FOCUS on the IAC

FLATE’s Industry Advisory Committee (IAC), meets tri-annually to promote and provide sustainability for a strong industry connection with the Engineering Technology (ET) Degree Program. An industry tour for IAC participants at the host’s advanced manufacturing site is the usual opening to the meeting, and provides a firsthand look at the operations and machinery in use. After the tour, participants meet in a typical conference or meeting room with an additional online connection provided via Adobe Connect and facilitated by FLATE for those who are participating from a distance. News, updates and feedback includes Regional Manufacturers Association (RMA) reports on the activities and plans of RMAs. The collaborative nature of the IAC helps FLATE and others identify ways to help. For example, FLATE provided a complete “outreach pack” to RMAs for use in 2012 which included ready-to-use presentations, the Made in Florida video, and a wealth of print and online collateral materials ready for student outreach. IAC is an important way in which FLATE receives feedback, resulting in the newly remodeled FLATE website with its updated industry page. FLATE’s external evaluator provides a formal presentation at each meeting reflecting on different aspects of FLATE’s industry endorsed Baldrige Sterling evaluation and objectives. IAC group activities have involved the group in feedback for new FLATE Goals, a STEM Survey, Florida Department of Education (FLDOE) curriculum frameworks review of standards and benchmarks, and Nanotechnology inventory among others, providing the necessary and valuable feedback required as go forward in these projects.

The value of the industry certifications and what that brings to local industry provides a forum for a good discussion. The topic of certificates and training covers a wide range of areas. The benefits of the industry certifications including the MSSC, the value of these industry certifications, and the employment outlook for the local region and the state are all variables in the equation. The MSSC in many areas is now a preferred characteristic for employment, but to promote specific technical expertise, industry support and collaboration is needed.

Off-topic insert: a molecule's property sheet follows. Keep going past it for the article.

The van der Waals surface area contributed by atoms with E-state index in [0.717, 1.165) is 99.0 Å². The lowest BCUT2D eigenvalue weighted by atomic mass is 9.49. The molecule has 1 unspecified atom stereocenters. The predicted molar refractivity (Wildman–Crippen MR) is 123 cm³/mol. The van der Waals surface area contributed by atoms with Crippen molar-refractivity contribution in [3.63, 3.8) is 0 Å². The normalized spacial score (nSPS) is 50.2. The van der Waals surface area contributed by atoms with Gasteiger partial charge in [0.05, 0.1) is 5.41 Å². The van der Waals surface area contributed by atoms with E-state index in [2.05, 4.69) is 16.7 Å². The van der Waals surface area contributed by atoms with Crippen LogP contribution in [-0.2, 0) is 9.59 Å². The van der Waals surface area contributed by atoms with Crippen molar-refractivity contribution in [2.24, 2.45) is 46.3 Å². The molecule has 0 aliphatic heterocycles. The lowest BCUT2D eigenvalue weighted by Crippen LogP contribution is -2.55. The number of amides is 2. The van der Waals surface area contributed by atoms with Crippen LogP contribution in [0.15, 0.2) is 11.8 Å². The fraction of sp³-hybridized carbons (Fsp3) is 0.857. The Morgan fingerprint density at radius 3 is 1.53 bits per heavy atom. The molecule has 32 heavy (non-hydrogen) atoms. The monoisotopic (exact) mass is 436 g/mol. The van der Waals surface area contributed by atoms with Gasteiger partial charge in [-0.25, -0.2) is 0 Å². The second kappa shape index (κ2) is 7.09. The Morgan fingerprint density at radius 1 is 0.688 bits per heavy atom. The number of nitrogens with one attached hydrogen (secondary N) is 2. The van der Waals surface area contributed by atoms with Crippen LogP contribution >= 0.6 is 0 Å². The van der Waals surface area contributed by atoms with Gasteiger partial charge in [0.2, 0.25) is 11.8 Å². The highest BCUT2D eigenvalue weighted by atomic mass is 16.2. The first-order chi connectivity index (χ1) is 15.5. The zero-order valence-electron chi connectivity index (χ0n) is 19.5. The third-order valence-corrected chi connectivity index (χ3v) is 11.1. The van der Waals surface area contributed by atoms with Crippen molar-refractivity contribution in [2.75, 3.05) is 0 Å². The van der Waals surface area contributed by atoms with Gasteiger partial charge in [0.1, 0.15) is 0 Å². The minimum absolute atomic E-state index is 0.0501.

Industry trends and the educational connection are always important topics for IAC discussion, with the education connection for workforce pipeline development emphasized. Discussions target the ways and means of interaction with industry partners and outreach for local educational institutions (especially high school students and their parents). Since manufacturing forms a viable part of the community, it’s important to support and grow that connection’s positive visibility, and IAC input helps with that. Industry trend discussions include participant’s’ experiences working with the local workforce boards and the economic development council to provide a pipeline of technical talent needed not only for the host’s and participants’ businesses, but for the state of Florida. Hearing from students is important in order to evaluate the education-to-industry connection from a student’s perspective. At the September 2012 meeting, three current HCC Engineering Technology students shared the many benefits of the ET degree: applying the MSSC toward 15 college credit hours, the appropriateness of the degree to prepare for promotion at students’ current place of employment, potential to continue on to a more advanced degree after receiving the A.S., and the ability to use the skill set they acquired in the military.

Overall, the IAC provides an opportunity for FLATE, educators, industry partners, and state level workforce partners to meet, partner, collaborate and achieve. Sharing is an effective enabler for avoiding duplication of effort and for forwarding initiatives in research, resources, and knowledge sharing. IAC feedback helps insure that the Engineering Technology program continues to support the needs of Florida industry. Contact Dr. Marilyn Barger at barger@fl-ate.org to become involved.